Some photos don’t require captions. They’re so apparent they’ll leave you speechless. This could be one of them. But perhaps a date, even a year would be helpful. A year could explain where we were in culture with capturing art. Yet what would it really tell us?
I don’t remember who I was with the first time I saw the Mona Lisa. I just remember it was late afternoon and the Louvre wasn’t crowded and we walked right into the room. It was the summer of 1995 and Paris was hot. I was reading all of Irvine Welsh’s novels one after the next and enjoying walking around the city trying to remember little bits of Scottish slang, like bairn.
When the day finally came to visit the Louvre, it was towards the end of my trip. Unlike other Parisian tourist attractions that I still have not visited (hello Jim Morrison’s grave), I saw Mona on my first trip.
The painting was much smaller than I imagined and I had to turn my body to the left to really look at it. The motion of adjusting my body to view the Mona Lisa stayed with me for a long time after. It was like learning a new ballet stance, inventing a viewing pose for the world’s most famous piece of art. I stared at Mona, Mona stared at me, I stared back. It was moving.
I visited Mona a number of times after and each time was less pleasurable than the one before. Crowded, loud, hot. By the time Sean visited Paris in 2011, I had no desire to return. But I understood his need to see her. So we strategized and chose a late afternoon to visit. The Louvre was rather empty and we breezed through endless galleries, and then we followed the arrows to Mona. She was now in a different part of the museum. We faced her head-on. The room was as noisy as a protest and as crowded as a music festival. Neither of us were in a pushing mood to get to the front of the stage. Mere tourists instantly transformed into aggressive paparazzi or drunk concertgoers. But instead of pushing towards Beyonce or Madonna, their aggression was directed towards a 500 year-old woman, stoically holding court in her forever home. Hardly anyone looked at the painting with their own eyes there were so many cameras, all shapes and sizes. Dozens, hundreds, thousands, millions, billions of the same photo were all being taken almost simultaneously. I took a picture of the crowd.
Over 1 trillion photos were expected to be taken in 2015, according to Resource Magazine. This was based on a estimate that 3 billion people take about 10 photos a day. We could easily double that number in another 15 years due to smartphone adoption and population growth. But with this sheer quantity of documentation, I often wonder how visual context is changing. If one reflects upon the fact that even a few years ago, statistics like “every 2 minutes more photos are taken than there were in the entire 19th century,” reveal that we are documenting at an almost unfathomable rate. Our image thirst has not only changed the way we participate in reality, but it also can make us question, how will we ever sanely manage our digital clutter?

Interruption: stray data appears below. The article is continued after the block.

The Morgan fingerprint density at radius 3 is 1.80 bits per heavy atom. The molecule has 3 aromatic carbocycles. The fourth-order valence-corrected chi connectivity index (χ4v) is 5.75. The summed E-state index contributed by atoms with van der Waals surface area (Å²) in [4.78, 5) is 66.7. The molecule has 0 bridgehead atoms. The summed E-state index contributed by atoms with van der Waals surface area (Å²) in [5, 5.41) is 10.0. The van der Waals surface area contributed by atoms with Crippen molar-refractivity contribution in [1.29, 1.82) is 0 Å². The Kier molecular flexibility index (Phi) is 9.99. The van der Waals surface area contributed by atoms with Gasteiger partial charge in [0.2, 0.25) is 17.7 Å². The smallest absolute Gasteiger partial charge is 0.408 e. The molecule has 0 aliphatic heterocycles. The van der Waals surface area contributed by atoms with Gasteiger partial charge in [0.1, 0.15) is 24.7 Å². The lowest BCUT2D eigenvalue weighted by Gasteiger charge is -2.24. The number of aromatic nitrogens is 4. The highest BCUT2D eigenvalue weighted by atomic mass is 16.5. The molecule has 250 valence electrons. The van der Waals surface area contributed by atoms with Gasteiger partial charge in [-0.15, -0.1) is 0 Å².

I often wondered about this dilemma during the years I worked at a streaming music company in many strange roles. As the self-proclaimed superuser for a streaming generation, I actively participated in a zealous, overconsumption of music. I favorited and playlisted and overshared in hopes to encourage others to simply notice. I had spent all of my 20s and early 30s buying up as much music as I could get my hands on. I had amassed an impressive collection for someone that never defined themselves as a DJ, nor cared enough about preservation to be a collector. I just wanted to listen to whatever I wanted to, whenever I wanted. A music collection could justify madness with melodies, beats and rhymes. You could say I reveled in having a massive bout of writer’s block, obsessing over the next song, instead of trying to concentrate on the difficulty of creating stories. One thing I discovered though was that I listened to more music than I ever had been before when I was just buying it. And then one day, the company was gone and so were my 5 years of listening history. I exported my files to a csv and imported my playlists into another service, and I started to look back at all the photos I had taken and never captioned.
I’ve taken over a hundred thousand photos. My addiction to photography started with mundane portraits of daily life, funny signs, found objects on the sidewalk, cool design objects and street art, my loved ones as we’ve aged. Over time, I added stuffed animals, certain numbers, grammatical errors, interesting strangers and any piece of art I’d like to remember for a later point. Most of these photos are not good by any critical observation. But I like this one photo of that afternoon in the Louvre. I had forgotten about it for a long time and then rediscovered it during my unemployment and named it for the first time, “The Day Art Changed For Me.” It was a lofty title and I can’t entirely explain what prompted me to say that, but the moment came from someplace of truth and when you hear the words in your head when you look at photos, sometimes you just have to write them down.
March 23, 2016.